The same, but different: how our co-curricular programme has adapted in these difficult times
Deputy Head Co-Curricular Andrew Murfin reflects on the School’s co-curriculum offering this term and showcases ho...Read More
As we approach Parliament Week (1-7 November) Teacher of Politics Jonny Waters explains the need to raise awareness of the role young adults play in shaping the future of politics...
One, somewhat disputed, argument on why ‘The Donald’ was able to win the 2016 US Presidential Election was not because he won over voters who had previously opted for Obama (Clinton lost just 63,000 votes compared to the 2012 Democrat vote), but because he was able to win over individuals who had previously been disengaged – those who had never voted. A previously ignored, silent minority of up to two million who were able to sway the election.
Voter apathy is one of the greatest tragedies of our time. The road to universal suffrage was long fought out from Chartists to the Suffragettes. Yet, at every general election we are disappointed when the returning officer announces a turnout rate of around two thirds. A great swathe of the country who are registered to vote do not. Let’s not forget those eligible to vote and who have not even registered.
The age demographic least likely to vote at every general election are 18-25-year olds, with only 47% turning out last December, compared to 74% for the over 75s. Young people frequently protest. They have views. They have opinions. The decisions taken by the executive impact their daily lives, yet only a minority turn out to vote at general elections. Britain’s youth do not use the voice they have been given. This is the group politicians ought to be targeting; the group that could prove the most influential.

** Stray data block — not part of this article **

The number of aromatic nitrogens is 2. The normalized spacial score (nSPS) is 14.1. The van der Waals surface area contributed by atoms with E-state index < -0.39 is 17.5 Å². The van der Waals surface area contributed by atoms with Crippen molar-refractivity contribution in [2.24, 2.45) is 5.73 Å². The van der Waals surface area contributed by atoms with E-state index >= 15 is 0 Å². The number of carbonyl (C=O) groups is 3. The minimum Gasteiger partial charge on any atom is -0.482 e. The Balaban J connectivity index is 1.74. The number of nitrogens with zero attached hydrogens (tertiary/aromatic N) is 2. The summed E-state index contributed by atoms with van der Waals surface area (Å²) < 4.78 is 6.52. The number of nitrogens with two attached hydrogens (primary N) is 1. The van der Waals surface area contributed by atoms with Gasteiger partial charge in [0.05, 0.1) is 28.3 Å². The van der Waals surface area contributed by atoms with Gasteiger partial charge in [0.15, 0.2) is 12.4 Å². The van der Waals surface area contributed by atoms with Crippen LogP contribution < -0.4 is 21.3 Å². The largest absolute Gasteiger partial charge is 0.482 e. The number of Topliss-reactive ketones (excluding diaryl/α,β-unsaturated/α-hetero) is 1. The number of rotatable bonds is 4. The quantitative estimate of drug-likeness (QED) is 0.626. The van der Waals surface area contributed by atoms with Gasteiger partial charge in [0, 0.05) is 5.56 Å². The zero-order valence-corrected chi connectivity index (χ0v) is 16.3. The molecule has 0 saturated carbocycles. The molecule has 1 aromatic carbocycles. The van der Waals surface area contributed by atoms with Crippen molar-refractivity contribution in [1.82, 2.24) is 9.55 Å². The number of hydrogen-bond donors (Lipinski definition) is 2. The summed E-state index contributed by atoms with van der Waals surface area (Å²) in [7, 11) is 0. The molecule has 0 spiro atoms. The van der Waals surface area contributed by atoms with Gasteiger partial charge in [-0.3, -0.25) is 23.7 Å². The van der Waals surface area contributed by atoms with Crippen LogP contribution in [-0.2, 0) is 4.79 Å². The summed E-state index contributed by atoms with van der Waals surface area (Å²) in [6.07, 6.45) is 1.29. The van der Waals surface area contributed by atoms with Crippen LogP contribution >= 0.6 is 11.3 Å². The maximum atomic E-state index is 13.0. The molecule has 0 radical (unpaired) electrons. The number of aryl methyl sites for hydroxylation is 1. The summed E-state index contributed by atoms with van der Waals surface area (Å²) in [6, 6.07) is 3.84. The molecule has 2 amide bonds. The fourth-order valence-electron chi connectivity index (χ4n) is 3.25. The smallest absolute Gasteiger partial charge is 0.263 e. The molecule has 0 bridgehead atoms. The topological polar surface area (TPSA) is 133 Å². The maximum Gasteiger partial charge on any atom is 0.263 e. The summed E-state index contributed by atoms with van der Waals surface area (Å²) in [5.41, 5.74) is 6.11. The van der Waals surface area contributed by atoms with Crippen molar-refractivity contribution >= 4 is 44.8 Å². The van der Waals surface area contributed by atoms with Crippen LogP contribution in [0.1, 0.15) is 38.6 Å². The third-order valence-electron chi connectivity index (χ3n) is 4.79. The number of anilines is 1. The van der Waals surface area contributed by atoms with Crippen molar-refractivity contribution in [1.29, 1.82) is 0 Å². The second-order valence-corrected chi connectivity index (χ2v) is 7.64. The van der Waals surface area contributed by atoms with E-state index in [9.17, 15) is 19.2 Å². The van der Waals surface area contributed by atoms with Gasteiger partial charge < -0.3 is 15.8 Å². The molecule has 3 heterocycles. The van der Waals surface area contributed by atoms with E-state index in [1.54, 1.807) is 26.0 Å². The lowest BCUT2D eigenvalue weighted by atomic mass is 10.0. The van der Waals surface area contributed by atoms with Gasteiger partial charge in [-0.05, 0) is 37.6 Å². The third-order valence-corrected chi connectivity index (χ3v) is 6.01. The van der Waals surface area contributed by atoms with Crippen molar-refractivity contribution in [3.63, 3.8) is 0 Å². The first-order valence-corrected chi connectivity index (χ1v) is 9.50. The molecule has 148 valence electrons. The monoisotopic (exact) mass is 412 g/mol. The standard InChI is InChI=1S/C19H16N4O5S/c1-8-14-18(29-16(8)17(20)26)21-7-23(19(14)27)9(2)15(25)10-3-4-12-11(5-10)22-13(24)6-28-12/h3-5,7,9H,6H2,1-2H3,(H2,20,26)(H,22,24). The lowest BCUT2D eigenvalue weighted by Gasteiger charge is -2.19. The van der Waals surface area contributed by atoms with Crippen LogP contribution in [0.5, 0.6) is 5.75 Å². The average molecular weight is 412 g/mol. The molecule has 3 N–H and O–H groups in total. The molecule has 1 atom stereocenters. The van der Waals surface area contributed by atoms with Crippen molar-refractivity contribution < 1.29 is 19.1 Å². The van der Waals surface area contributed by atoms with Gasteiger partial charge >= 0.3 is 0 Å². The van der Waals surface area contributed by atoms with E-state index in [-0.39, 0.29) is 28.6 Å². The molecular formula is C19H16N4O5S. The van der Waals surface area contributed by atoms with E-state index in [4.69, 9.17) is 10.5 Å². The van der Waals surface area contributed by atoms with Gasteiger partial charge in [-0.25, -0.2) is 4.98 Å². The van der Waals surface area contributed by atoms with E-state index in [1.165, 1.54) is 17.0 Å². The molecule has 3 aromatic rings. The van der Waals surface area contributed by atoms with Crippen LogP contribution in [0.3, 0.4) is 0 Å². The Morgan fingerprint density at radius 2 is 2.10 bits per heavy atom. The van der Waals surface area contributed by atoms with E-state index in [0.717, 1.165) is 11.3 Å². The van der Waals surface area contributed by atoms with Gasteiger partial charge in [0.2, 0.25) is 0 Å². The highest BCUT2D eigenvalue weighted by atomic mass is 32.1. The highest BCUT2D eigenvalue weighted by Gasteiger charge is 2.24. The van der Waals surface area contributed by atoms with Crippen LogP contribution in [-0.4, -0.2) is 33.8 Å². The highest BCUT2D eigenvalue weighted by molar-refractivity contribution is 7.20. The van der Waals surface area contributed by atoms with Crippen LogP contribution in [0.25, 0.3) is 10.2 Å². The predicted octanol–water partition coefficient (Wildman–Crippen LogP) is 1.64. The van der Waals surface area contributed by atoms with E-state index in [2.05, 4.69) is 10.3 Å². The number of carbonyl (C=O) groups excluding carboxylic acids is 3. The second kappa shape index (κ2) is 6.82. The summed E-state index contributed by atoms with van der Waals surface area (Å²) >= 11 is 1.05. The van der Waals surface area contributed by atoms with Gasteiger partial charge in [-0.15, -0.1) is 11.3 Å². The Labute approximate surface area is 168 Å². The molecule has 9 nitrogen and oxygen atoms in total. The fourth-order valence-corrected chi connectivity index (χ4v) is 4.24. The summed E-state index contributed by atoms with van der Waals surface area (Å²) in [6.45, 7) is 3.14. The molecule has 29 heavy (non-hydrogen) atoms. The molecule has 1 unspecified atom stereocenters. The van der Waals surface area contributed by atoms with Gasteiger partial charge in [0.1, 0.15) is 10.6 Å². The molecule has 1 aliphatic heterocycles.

This is not to say clicktivism and protest are not fantastic forms of participation in politics. Britain’s youth do engage through these means, particularly in matters the main parties have made little progress on, such as racism and the environment. However, politicians will only listen when their position is under threat. Sadly, there is no obligation from protest or petition to change government policy. Voting therefore, is the answer.
Schools have a responsibility to impartially educate and inform pupils of politics. This is of considerable importance in an era of ‘fake news’ when voters are confused about what to believe and what to put aside. Given the significance of participation this is not a lesson that can be left to when there is a general election or nationwide referendum. Pupils leave school eligible to vote and yet many do not realise the importance of this freedom. They need to understand the key debates and come to a conclusion themselves about what they want to vote for, regardless of election campaigns.
Bryanston’s Parliament Week seeks to educate all pupils of politics, parliament and participation. We are increasingly putting politics at the heart of the curriculum and are ambitious in our approach. We want all pupils to leave us, whether they take the A level or not, with a rounded and full political education to ensure that they are politically literate. We want our pupils to be independent, free thinkers who turn up to the ballot box having come to an educated and informed decision of their own volition. Older generations take the right of voting further; they view it as their duty. The day Britain’s youth takes this line of thinking is the day politics genuinely changes.